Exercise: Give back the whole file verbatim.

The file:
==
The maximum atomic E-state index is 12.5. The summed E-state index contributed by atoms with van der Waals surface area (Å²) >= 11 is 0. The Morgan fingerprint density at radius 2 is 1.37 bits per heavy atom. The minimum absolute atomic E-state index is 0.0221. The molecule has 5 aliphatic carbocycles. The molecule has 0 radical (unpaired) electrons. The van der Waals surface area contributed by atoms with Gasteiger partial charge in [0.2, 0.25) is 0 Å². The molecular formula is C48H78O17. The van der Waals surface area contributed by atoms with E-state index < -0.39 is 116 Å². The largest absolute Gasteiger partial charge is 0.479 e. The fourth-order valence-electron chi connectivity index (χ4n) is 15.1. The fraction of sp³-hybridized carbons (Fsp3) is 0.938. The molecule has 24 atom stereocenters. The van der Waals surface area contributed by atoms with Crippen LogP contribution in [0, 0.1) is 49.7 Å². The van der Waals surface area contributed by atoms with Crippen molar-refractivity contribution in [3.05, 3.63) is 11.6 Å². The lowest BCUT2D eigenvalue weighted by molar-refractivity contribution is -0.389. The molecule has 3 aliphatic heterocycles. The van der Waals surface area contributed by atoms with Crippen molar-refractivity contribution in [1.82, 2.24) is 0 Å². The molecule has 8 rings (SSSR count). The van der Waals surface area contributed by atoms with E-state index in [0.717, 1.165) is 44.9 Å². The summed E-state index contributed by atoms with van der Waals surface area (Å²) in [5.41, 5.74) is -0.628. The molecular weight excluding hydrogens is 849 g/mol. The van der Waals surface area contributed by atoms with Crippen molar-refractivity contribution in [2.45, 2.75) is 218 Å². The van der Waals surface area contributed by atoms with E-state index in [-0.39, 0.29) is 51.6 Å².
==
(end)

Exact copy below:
The maximum atomic E-state index is 12.5. The summed E-state index contributed by atoms with van der Waals surface area (Å²) >= 11 is 0. The Morgan fingerprint density at radius 2 is 1.37 bits per heavy atom. The minimum absolute atomic E-state index is 0.0221. The molecule has 5 aliphatic carbocycles. The molecule has 0 radical (unpaired) electrons. The van der Waals surface area contributed by atoms with Gasteiger partial charge in [0.2, 0.25) is 0 Å². The molecular formula is C48H78O17. The van der Waals surface area contributed by atoms with E-state index < -0.39 is 116 Å². The largest absolute Gasteiger partial charge is 0.479 e. The fourth-order valence-electron chi connectivity index (χ4n) is 15.1. The fraction of sp³-hybridized carbons (Fsp3) is 0.938. The molecule has 24 atom stereocenters. The van der Waals surface area contributed by atoms with Crippen LogP contribution in [0, 0.1) is 49.7 Å². The van der Waals surface area contributed by atoms with Crippen molar-refractivity contribution in [3.05, 3.63) is 11.6 Å². The lowest BCUT2D eigenvalue weighted by molar-refractivity contribution is -0.389. The molecule has 3 aliphatic heterocycles. The van der Waals surface area contributed by atoms with Crippen molar-refractivity contribution in [1.82, 2.24) is 0 Å². The molecule has 8 rings (SSSR count). The van der Waals surface area contributed by atoms with E-state index in [0.717, 1.165) is 44.9 Å². The summed E-state index contributed by atoms with van der Waals surface area (Å²) in [5.41, 5.74) is -0.628. The molecular weight excluding hydrogens is 849 g/mol. The van der Waals surface area contributed by atoms with Crippen molar-refractivity contribution in [2.45, 2.75) is 218 Å². The van der Waals surface area contributed by atoms with E-state index in [-0.39, 0.29) is 51.6 Å².